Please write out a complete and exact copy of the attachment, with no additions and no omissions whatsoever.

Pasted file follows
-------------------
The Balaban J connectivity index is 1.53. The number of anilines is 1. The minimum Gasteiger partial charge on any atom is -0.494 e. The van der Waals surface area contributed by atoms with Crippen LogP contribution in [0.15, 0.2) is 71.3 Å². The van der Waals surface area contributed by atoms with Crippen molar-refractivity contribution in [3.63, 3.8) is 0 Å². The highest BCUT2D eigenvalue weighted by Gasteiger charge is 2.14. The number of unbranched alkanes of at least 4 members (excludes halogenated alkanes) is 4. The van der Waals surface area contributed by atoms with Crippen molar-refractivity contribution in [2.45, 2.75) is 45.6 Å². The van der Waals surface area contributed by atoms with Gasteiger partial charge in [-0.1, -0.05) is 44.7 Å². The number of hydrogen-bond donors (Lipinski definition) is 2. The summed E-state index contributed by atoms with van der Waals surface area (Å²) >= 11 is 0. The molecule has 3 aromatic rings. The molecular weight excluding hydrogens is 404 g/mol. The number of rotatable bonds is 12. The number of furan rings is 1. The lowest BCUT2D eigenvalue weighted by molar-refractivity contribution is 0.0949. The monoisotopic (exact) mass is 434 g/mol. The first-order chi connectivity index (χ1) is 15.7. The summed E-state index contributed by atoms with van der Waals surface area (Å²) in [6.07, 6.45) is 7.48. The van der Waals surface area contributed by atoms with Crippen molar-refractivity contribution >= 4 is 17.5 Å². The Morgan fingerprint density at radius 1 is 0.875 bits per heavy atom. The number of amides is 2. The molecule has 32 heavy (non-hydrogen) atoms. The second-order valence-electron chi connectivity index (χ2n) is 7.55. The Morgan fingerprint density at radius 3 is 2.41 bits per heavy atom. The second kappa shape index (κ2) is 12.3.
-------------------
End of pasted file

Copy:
The Balaban J connectivity index is 1.53. The number of anilines is 1. The minimum Gasteiger partial charge on any atom is -0.494 e. The van der Waals surface area contributed by atoms with Crippen LogP contribution in [0.15, 0.2) is 71.3 Å². The van der Waals surface area contributed by atoms with Crippen molar-refractivity contribution in [3.63, 3.8) is 0 Å². The highest BCUT2D eigenvalue weighted by Gasteiger charge is 2.14. The number of unbranched alkanes of at least 4 members (excludes halogenated alkanes) is 4. The van der Waals surface area contributed by atoms with Crippen molar-refractivity contribution in [2.45, 2.75) is 45.6 Å². The van der Waals surface area contributed by atoms with Gasteiger partial charge in [-0.1, -0.05) is 44.7 Å². The number of hydrogen-bond donors (Lipinski definition) is 2. The summed E-state index contributed by atoms with van der Waals surface area (Å²) >= 11 is 0. The molecule has 3 aromatic rings. The molecular weight excluding hydrogens is 404 g/mol. The number of rotatable bonds is 12. The number of furan rings is 1. The lowest BCUT2D eigenvalue weighted by molar-refractivity contribution is 0.0949. The monoisotopic (exact) mass is 434 g/mol. The first-order chi connectivity index (χ1) is 15.7. The summed E-state index contributed by atoms with van der Waals surface area (Å²) in [6.07, 6.45) is 7.48. The van der Waals surface area contributed by atoms with Crippen molar-refractivity contribution >= 4 is 17.5 Å². The Morgan fingerprint density at radius 1 is 0.875 bits per heavy atom. The number of amides is 2. The molecule has 32 heavy (non-hydrogen) atoms. The second-order valence-electron chi connectivity index (χ2n) is 7.55. The Morgan fingerprint density at radius 3 is 2.41 bits per heavy atom. The second kappa shape index (κ2) is 12.3.